As you know, I was arrested on Monday (May 21) with the Poor People’s Campaign: A National Call for Moral Revival. I was charged with 2nd degree trespassing for sitting outside the office of Tim Moore (Speaker of the House), demanding an end to the systemic racism that fuels our current immigration system, the anti-Islamic and anti-Latinx rhetoric of our politicos and others, and voter suppression.
While I was detained by the police, an officer asked where I was born, and I answered, “Tokyo, Japan.” That truthful answer earned me the pleasure of an ICE interview.
He asked where I was born… And I’m mostly fuzzy on the details… Tokyo Japan, or was it Tachikawa-shi, Japan? Still part of the Tokyo metropolitan area, but it makes a difference. “Oh, you were born on a base?” he asked. And I remember that somehow, no. I wasn’t born on a base. “Are you a naturalized citizen?” Well, no. Somehow the paperwork that was required when I was really young wasn’t necessary anymore. Where were your parents born? Hmmm. Illinois and Virginia? Or was that California?
I should know the answers to these questions. But I didn’t. I was very young when I was born. And no one has asked me these questions in 50 years.
Then I mentioned my passport. “You have a passport?” he asked. They looked it up. Everything seemed fine. But then he fingerprinted me and took my picture, and offered me the chance to make a phone call. “Do I need to? Am I being detained?”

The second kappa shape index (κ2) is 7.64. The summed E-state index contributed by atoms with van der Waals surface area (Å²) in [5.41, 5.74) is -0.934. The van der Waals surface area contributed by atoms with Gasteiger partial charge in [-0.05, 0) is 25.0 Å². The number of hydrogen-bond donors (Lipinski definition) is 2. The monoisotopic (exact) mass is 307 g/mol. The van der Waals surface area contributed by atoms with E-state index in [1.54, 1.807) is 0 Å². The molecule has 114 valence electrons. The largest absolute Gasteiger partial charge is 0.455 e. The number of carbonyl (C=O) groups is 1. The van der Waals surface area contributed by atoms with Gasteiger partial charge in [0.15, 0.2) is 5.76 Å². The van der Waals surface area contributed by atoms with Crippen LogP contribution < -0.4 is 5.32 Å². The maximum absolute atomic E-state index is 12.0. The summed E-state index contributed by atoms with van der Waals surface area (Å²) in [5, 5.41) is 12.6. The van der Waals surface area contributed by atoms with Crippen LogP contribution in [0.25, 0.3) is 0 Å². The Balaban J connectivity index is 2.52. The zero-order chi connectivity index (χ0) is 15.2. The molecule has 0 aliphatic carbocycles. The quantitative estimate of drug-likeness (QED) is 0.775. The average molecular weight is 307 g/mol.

He assured me that I wasn’t being detained by ICE. But that didn’t calm my fears.
This system is designed to create fear in anyone who crosses it, even me, a well-educated, English-speaking, privileged white woman, a citizen of this nation. How much more awful is it for a young person coming through the system? Or for a person who has lived here and built a life here for years? Or someone who doesn’t speak English?
Whether citizen, married to a citizen, awaiting asylum, or even a DACA recipient, if you are “not from here,” you are vulnerable to detention and deportation. Immigrants are detained as if they are criminals, but with no conviction, no due process, and very little legal representation. The for-profit detention centers are deplorable and inhumane. Stewart Detention Center, which I visited, has days with no water and, when they do have water, it comes out of the faucets black.
The Bible says “The alien who resides with you shall be to you as the citizen among you; you shall love the alien as yourself.” We must continue to demand that our government create a just immigration system, a clear path to citizenship, and an end to fear.
Friends, I am so grateful for your love of justice, for your commitment to inclusion of all people, and for your support of this work. I love you, and I love being your pastor.